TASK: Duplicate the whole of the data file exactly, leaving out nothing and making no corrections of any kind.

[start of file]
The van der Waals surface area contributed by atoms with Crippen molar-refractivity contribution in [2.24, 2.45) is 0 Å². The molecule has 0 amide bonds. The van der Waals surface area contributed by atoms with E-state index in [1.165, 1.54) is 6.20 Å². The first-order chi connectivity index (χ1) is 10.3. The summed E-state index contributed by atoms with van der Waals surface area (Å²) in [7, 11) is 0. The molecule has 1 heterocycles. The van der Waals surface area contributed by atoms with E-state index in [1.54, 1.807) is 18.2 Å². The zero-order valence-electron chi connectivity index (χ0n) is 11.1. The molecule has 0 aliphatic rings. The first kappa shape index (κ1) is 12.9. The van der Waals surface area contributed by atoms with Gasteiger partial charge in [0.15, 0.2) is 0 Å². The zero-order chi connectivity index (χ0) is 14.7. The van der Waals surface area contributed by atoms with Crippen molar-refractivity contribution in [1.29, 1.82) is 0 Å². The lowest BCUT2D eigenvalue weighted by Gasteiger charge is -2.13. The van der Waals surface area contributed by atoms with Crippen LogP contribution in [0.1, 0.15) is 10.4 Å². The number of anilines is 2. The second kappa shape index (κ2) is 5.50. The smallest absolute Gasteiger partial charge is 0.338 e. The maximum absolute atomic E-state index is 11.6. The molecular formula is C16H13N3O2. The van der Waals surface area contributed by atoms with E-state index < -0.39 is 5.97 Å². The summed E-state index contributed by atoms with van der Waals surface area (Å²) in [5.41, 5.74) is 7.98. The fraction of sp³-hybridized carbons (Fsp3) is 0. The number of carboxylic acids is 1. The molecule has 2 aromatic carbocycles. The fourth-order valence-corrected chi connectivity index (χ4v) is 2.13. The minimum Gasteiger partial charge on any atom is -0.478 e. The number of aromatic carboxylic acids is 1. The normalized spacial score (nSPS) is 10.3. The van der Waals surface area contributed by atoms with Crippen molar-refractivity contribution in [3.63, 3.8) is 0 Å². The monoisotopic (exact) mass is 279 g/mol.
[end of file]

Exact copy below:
The van der Waals surface area contributed by atoms with Crippen molar-refractivity contribution in [2.24, 2.45) is 0 Å². The molecule has 0 amide bonds. The van der Waals surface area contributed by atoms with E-state index in [1.165, 1.54) is 6.20 Å². The first-order chi connectivity index (χ1) is 10.3. The summed E-state index contributed by atoms with van der Waals surface area (Å²) in [7, 11) is 0. The molecule has 1 heterocycles. The van der Waals surface area contributed by atoms with E-state index in [1.54, 1.807) is 18.2 Å². The zero-order valence-electron chi connectivity index (χ0n) is 11.1. The molecule has 0 aliphatic rings. The first kappa shape index (κ1) is 12.9. The van der Waals surface area contributed by atoms with Gasteiger partial charge in [0.15, 0.2) is 0 Å². The zero-order chi connectivity index (χ0) is 14.7. The van der Waals surface area contributed by atoms with Crippen molar-refractivity contribution in [1.29, 1.82) is 0 Å². The lowest BCUT2D eigenvalue weighted by Gasteiger charge is -2.13. The van der Waals surface area contributed by atoms with Crippen LogP contribution in [0.1, 0.15) is 10.4 Å². The number of anilines is 2. The second kappa shape index (κ2) is 5.50. The smallest absolute Gasteiger partial charge is 0.338 e. The maximum absolute atomic E-state index is 11.6. The molecular formula is C16H13N3O2. The van der Waals surface area contributed by atoms with E-state index < -0.39 is 5.97 Å². The summed E-state index contributed by atoms with van der Waals surface area (Å²) in [5.41, 5.74) is 7.98. The fraction of sp³-hybridized carbons (Fsp3) is 0. The number of carboxylic acids is 1. The molecule has 2 aromatic carbocycles. The fourth-order valence-corrected chi connectivity index (χ4v) is 2.13. The minimum Gasteiger partial charge on any atom is -0.478 e. The number of aromatic carboxylic acids is 1. The normalized spacial score (nSPS) is 10.3. The van der Waals surface area contributed by atoms with Crippen molar-refractivity contribution in [3.63, 3.8) is 0 Å². The monoisotopic (exact) mass is 279 g/mol.